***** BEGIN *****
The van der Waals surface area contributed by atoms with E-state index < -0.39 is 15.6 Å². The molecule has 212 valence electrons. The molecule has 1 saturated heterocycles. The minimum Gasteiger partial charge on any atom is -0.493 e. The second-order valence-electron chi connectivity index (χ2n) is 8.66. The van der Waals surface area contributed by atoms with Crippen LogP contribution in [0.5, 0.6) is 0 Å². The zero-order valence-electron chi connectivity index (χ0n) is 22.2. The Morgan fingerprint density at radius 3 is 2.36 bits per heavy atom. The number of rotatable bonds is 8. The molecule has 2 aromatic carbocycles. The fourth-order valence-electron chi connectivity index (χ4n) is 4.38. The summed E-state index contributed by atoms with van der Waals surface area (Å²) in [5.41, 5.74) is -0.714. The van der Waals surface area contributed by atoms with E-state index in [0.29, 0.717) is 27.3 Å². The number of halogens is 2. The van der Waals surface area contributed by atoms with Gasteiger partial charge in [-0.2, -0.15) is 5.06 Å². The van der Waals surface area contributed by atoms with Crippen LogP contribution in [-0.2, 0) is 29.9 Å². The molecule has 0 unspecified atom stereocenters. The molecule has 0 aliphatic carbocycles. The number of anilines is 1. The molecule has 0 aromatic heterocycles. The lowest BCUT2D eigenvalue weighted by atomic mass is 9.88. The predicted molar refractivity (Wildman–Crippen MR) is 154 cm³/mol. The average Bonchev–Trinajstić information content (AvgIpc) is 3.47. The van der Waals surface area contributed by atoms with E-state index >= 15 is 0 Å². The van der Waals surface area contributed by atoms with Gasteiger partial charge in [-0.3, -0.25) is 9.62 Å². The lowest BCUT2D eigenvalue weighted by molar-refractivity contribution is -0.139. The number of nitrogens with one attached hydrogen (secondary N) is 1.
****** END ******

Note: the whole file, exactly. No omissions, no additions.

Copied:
The van der Waals surface area contributed by atoms with E-state index < -0.39 is 15.6 Å². The molecule has 212 valence electrons. The molecule has 1 saturated heterocycles. The minimum Gasteiger partial charge on any atom is -0.493 e. The second-order valence-electron chi connectivity index (χ2n) is 8.66. The van der Waals surface area contributed by atoms with Crippen LogP contribution in [0.5, 0.6) is 0 Å². The zero-order valence-electron chi connectivity index (χ0n) is 22.2. The Morgan fingerprint density at radius 3 is 2.36 bits per heavy atom. The number of rotatable bonds is 8. The molecule has 2 aromatic carbocycles. The fourth-order valence-electron chi connectivity index (χ4n) is 4.38. The summed E-state index contributed by atoms with van der Waals surface area (Å²) in [5.41, 5.74) is -0.714. The van der Waals surface area contributed by atoms with E-state index in [0.29, 0.717) is 27.3 Å². The number of halogens is 2. The van der Waals surface area contributed by atoms with Gasteiger partial charge in [-0.2, -0.15) is 5.06 Å². The van der Waals surface area contributed by atoms with Crippen LogP contribution in [-0.2, 0) is 29.9 Å². The molecule has 0 unspecified atom stereocenters. The molecule has 0 aliphatic carbocycles. The number of anilines is 1. The molecule has 0 aromatic heterocycles. The lowest BCUT2D eigenvalue weighted by atomic mass is 9.88. The predicted molar refractivity (Wildman–Crippen MR) is 154 cm³/mol. The average Bonchev–Trinajstić information content (AvgIpc) is 3.47. The van der Waals surface area contributed by atoms with E-state index >= 15 is 0 Å². The van der Waals surface area contributed by atoms with Gasteiger partial charge in [-0.3, -0.25) is 9.62 Å². The lowest BCUT2D eigenvalue weighted by molar-refractivity contribution is -0.139. The number of nitrogens with one attached hydrogen (secondary N) is 1.